Barriers and border patrols complement amnesty in a coherent policy that creates incentives for illegal immigrants to self-select on the basis of ability in a way that benefits a rich host country. We consider the roles of barriers to migration and immigration amnesties in greater depth and, in particular, we examine the rich country's optimal policies. Encouraging self-selection is optimal under some, but not all, circumstances, because there are mixes of potential immigrants for which the cost of welfare migration is more than offset by the gains from productive workers enticed by a more lenient immigration policy. Furthermore, under plausible assumptions, the rich country's optimum may require a probabilistic rather than a certain amnesty to fine-tune the mix of migrants. Numerical examples illustrate that probabilistic or certain amnesties, addressed to different partitions of the migrant population, are each optimal as the mix of potential migrants changes.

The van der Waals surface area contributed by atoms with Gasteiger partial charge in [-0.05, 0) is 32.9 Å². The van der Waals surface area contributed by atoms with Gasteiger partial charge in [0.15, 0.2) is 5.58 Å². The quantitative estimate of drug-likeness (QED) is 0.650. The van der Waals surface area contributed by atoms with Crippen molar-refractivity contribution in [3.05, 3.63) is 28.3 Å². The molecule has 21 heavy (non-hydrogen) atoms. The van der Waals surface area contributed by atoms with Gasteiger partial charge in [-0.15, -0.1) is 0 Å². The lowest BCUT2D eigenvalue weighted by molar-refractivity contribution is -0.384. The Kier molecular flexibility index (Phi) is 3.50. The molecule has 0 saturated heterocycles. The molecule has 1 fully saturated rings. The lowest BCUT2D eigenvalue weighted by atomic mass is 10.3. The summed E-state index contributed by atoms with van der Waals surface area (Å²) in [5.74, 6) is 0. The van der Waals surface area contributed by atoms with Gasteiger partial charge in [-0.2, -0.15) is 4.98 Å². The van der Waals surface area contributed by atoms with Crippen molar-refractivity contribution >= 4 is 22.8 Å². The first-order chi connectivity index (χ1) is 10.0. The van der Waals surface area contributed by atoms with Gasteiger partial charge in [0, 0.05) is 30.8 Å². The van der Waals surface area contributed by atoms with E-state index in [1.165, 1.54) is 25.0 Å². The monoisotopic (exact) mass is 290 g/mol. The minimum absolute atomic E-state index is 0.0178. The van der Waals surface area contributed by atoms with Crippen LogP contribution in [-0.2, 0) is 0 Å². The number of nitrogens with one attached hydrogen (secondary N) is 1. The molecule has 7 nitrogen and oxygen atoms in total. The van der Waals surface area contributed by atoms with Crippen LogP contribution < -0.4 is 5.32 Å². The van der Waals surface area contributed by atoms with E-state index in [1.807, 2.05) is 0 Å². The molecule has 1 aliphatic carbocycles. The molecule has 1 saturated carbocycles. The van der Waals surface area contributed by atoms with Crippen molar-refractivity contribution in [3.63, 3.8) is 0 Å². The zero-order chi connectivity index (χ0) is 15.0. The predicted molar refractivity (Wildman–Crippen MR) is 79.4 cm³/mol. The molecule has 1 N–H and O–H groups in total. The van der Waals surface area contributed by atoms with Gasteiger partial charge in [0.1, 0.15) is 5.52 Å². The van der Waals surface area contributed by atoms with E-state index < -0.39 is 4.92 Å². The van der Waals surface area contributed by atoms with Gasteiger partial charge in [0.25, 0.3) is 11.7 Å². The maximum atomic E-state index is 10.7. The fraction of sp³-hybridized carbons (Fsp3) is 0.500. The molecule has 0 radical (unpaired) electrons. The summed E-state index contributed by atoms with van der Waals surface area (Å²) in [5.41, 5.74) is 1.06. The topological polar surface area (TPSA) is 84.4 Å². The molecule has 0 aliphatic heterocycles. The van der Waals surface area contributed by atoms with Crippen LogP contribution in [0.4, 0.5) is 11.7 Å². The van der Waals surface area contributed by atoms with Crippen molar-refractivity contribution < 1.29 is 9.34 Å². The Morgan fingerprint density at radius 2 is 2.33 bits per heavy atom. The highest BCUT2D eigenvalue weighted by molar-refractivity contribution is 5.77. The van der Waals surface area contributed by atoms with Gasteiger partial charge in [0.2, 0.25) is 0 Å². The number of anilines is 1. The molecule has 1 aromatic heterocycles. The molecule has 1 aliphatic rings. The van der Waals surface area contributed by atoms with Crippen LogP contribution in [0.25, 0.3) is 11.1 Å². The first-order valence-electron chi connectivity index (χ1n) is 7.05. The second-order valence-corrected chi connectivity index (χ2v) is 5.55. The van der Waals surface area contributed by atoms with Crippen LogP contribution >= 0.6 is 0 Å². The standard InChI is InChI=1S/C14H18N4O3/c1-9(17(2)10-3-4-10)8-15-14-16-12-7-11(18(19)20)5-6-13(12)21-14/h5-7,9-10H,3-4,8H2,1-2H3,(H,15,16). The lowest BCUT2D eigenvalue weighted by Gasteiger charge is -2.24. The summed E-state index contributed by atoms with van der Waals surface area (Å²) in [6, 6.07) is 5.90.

Volume (Year): 42 (2010)
Issue (Month): 18 ()
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